UK hit by EU’s €2 bn bill for “repeatedly ignoring warnings” over trouser tax fraud.
The UK is facing a €1.98 bn bill from the EU for “repeatedly ignoring warnings” of tax frauds on imported Chinese shoes and apparel. The case highlights grave systemic complications in Britain’s handling of trade which threaten to complicate further its preparations for leaving the EU.
The EU’s case…
The EU’s anti-fraud office OLAF claims UK customs’ “continuous negligence” deprived the EU of €1.987 billion in revenues in lost import duties between 2013 and 2016 on Chinese merchandise and took €3.2 billion from the value-added-tax income of major EU countries. OLAF has sent a recommendation to the European Commission’s Directorate-General for Budget that the UK government should be forced to pay the €2 billion directly to the EU.
OLAF says a growing amount of Europe’s imports from China began to be cleared through UK ports from 2013, with UK Customs (known in Britain as HMRC) accepting what sound at first hearing like absurdly low valuation: the example most quoted is ladies’ trousers at €0.91 per kg, compared to OLAF’s estimates of an EU average of €26.09. The more serious allegation is against the UK, rather than the criminals: it is that, in OLAF’s words, “Despite repeated efforts deployed by OLAF, and in contrast to the actions taken by several other member states to fight against these fraudsters, the fraud hub in the UK has continued to grow.” OLAF added that Britain had also failed to open any criminal investigation into the fraud.
…turns into a spat…
HMRC’s reply has been that Olaf’s estimate “is not one that is recognised by our experts who will be challenging their calculations”. It added that HMRC was “considering” OLAF’s findings and recommendations. To which OLAF in turn replied that it had “repeatedly drawn the attention of HMRC over the last years to the scale of the phenomenon and to the on-going revenue losses”. It states that it has “also alerted the UK authorities to the need to implement EU-wide risk profiles and to investigate the fraud networks active in the UK”. Between governments, this is language not far short of declaring war.
…to which there’s more than meets the eye…
Behind all this there are several different issues going on:
- The nature of Customs clearance The numbers quoted by OLAF make it clear that for much of Europe’s imports, the financial risk to governments that Customs have to control is lost VAT revenue, rather than lost import duty revenue. In fact, for the UK, excise duty (the origin-blind tax placed mostly on alcohol, tobacco and petroleum) is also a greater source of revenue from imports than import duty. So the importance of physically checking imports once Britain leaves the EU is not just about import duty: Customs will assess a consignment partly on the total amount of government revenue at stake. If Britain does negotiate a free trade deal with the EU meaning zero duty on apparel, physical checks will still be required on incoming goods.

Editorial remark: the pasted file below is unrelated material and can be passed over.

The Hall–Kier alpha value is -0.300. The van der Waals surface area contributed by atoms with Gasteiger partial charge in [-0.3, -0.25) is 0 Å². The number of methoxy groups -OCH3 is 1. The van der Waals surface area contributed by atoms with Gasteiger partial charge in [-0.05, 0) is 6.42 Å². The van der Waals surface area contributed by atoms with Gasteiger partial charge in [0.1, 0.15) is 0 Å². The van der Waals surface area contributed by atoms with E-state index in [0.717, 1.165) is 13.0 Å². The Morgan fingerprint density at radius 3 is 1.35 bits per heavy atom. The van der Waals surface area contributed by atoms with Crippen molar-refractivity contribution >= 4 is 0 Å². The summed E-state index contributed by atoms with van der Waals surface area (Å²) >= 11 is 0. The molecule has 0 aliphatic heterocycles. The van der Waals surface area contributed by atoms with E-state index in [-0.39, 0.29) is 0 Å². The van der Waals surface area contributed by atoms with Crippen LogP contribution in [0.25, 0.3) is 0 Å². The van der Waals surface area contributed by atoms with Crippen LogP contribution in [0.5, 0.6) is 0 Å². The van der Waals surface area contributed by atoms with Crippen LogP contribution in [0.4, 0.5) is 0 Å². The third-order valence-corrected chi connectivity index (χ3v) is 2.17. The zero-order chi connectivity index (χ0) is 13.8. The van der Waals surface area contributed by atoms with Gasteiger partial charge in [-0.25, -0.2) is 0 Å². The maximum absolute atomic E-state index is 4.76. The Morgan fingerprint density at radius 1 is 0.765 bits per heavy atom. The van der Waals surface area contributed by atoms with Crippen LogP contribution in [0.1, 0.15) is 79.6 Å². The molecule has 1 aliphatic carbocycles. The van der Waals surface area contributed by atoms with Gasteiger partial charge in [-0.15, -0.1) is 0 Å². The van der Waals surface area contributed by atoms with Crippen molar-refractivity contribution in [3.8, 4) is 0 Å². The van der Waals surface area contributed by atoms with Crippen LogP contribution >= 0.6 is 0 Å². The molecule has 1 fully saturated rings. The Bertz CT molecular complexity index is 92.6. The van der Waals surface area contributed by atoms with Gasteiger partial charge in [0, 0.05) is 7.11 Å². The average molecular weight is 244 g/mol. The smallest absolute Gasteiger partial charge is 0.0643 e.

- The Channel marks a deep philosophical difference about tax HMRC prides itself on being “facilitative”: that is, it sees itself almost as responsible for ensuring trade flows freely as for protecting the government’s revenue. That simply is not the view of Douane Francaise, HMRC’s French counterpart, which provided the staff for much of the OLAF investigation. Nothing alleged so far, of course, constitutes judicial proof Europe’s governments have actually been defrauded of €5.2 billion
- HMRC is under constant cost-saving pressure HMRC is smaller than its Continental counterparts (5,000 Customs officials compared with 15,000 in France) and is required to justify resources spent conducting investigations. HMRC may have misjudged the seriousness of what was going on here – leading OLAF to resent the lack of UK co-operation.
- Lessons for post-Brexit international relations. Whatever the rights and wrongs of this case, OLAF and Douane Francaise clearly do believe HMRC is an unreliable partner. So, when after Brexit goods from the UK become subject to Customs clearance on the EU side of borders, EU Customs administrations generally and in particular Douane Francaise (which will become the single biggest clearer of UK exports) are liable to treat goods cleared by HMRC as peculiarly unreliable. This is potentially catastrophic, both for conventional UK-based apparel exporters (like Amazon or Sports Direct) and for UK buyers sending raw materials to manufacturers in the EU and Turkey. Meanwhile, whatever the reason for HMRC accepting valuations of €0.91 per kg for trousers (and there are some perfectly legitimate possible explanations), the likelihood is that it will require far more backup evidence to justify such cases in future, and subject apparel imports to a higher likelihood of stop ands search.
The scandal cannot make life easier for apparel traders. What looks at first like a modest scam has the makings of Customs procedures likely to undermine seriously much of Britain’s apparel industry